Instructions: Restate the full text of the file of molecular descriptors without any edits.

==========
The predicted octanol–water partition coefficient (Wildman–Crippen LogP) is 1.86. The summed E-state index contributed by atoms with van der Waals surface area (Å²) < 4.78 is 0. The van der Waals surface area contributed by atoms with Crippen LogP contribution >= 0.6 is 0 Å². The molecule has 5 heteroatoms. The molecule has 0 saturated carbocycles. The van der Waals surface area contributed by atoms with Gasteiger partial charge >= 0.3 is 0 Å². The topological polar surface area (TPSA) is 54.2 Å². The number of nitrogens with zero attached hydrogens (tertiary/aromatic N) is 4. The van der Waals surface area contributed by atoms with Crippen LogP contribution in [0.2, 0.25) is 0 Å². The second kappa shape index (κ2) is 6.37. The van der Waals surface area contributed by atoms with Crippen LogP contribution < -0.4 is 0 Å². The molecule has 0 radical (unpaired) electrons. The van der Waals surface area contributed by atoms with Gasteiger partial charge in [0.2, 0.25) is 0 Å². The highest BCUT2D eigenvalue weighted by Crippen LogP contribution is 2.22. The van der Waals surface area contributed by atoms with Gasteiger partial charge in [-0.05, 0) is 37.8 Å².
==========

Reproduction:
The predicted octanol–water partition coefficient (Wildman–Crippen LogP) is 1.86. The summed E-state index contributed by atoms with van der Waals surface area (Å²) < 4.78 is 0. The van der Waals surface area contributed by atoms with Crippen LogP contribution >= 0.6 is 0 Å². The molecule has 5 heteroatoms. The molecule has 0 saturated carbocycles. The van der Waals surface area contributed by atoms with Gasteiger partial charge >= 0.3 is 0 Å². The topological polar surface area (TPSA) is 54.2 Å². The number of nitrogens with zero attached hydrogens (tertiary/aromatic N) is 4. The van der Waals surface area contributed by atoms with Crippen LogP contribution in [0.2, 0.25) is 0 Å². The second kappa shape index (κ2) is 6.37. The van der Waals surface area contributed by atoms with Crippen LogP contribution < -0.4 is 0 Å². The molecule has 0 radical (unpaired) electrons. The van der Waals surface area contributed by atoms with Gasteiger partial charge in [0.2, 0.25) is 0 Å². The highest BCUT2D eigenvalue weighted by Crippen LogP contribution is 2.22. The van der Waals surface area contributed by atoms with Gasteiger partial charge in [-0.05, 0) is 37.8 Å².